Julie and Hank were just teenagers when they married and moved to Gap Creek in the western wilderness of South Carolina. This was the turn of the 19th century, and their story was told in "Gap Creek."
This sequel begins almost 40 years later; they have moved north to Green River, N.C., and their story is being told by their youngest daughter, Annie. "I can't start a novel until I've found the voice," author Robert Morgan said, and "once I get the voice, the story tells itself."
Writing is not that easy, but when you read it, it seems effortless. Annie's voice is simple, honest and very direct. "The thing about Mama was that she'd never tell you how she felt," she begins. "It made Papa mad that Mama wouldn't say nothing when her feelings was hurt or she had the blues."
It is 1943 when Julie learns that her youngest, Troy, has been killed in the war. The story now flashes back to when Annie was a little girl, living with Mama and Papa, sister Effie and older brother Vellmer; Troy had not yet been born. The story does a good bit of jumping around in time -- we see Annie as a child; as a 13-year-old, just beginning to attract boys; we see her married; we go back to her earliest feelings about Muir, the boy she married after having resisted him for years. We get to know Troy, too, and the brave, remarkably intelligent dog he raised, Old Pat, who plays an important part in the novel.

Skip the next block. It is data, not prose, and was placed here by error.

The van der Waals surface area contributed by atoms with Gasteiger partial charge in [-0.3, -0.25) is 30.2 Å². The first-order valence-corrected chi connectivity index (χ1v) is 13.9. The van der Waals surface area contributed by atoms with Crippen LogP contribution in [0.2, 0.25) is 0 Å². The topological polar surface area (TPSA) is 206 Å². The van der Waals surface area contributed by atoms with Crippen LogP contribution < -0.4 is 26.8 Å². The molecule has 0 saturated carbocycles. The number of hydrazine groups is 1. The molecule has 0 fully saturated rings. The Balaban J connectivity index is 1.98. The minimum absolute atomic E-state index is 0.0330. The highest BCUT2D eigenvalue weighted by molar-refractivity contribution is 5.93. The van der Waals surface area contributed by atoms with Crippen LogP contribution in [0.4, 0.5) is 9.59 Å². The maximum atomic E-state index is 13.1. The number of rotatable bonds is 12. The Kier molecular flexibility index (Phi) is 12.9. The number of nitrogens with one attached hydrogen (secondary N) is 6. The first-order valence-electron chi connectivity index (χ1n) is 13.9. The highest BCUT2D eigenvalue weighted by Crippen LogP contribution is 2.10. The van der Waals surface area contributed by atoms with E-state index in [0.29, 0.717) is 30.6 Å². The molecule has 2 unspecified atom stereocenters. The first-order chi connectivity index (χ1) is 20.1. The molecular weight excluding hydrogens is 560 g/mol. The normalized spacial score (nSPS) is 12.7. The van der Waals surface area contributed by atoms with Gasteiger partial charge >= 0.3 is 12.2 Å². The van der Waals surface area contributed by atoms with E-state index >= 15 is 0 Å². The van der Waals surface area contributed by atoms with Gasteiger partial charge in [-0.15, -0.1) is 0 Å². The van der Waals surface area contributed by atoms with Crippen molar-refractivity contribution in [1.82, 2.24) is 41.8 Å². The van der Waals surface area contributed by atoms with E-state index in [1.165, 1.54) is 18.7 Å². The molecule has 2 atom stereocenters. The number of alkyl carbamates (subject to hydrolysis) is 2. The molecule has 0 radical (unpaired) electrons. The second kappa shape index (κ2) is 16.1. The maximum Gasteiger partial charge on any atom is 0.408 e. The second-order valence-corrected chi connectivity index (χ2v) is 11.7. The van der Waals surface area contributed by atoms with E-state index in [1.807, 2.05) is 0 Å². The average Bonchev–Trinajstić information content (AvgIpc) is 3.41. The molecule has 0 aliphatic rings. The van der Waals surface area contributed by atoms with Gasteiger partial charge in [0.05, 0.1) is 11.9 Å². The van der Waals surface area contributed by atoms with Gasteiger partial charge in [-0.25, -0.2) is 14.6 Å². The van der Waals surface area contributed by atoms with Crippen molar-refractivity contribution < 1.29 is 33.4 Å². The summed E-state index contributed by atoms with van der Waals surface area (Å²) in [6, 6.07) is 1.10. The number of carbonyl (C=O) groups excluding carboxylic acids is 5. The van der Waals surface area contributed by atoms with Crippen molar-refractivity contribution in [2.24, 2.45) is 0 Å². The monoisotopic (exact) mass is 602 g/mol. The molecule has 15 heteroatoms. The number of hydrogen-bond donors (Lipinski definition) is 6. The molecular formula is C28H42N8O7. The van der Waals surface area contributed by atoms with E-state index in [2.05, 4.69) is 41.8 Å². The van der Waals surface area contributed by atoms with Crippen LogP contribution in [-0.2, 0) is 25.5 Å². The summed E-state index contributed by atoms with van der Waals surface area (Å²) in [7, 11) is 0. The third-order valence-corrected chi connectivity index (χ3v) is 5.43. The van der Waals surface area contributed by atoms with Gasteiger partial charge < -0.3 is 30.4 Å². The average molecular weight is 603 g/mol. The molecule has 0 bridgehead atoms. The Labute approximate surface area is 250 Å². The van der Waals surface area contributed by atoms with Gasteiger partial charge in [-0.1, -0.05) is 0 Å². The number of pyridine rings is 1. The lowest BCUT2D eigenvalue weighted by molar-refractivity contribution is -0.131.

This moving back and forth is not as confusing as it sounds. In fact, the shifting between the early days of Annie's life to her later joy and fulfillment as a mother adds greatly to the impact of what is, basically, a fairly simple story. Simple in the sense that nothing spectacular happens; people do what people do -- argue, fight, grieve, laugh, fall in love, die. But in the hands of a storyteller and poet, they tell the story of what America was like. It's western North Carolina, that's true, but a gifted writer can make anyone's story one that speaks to us all.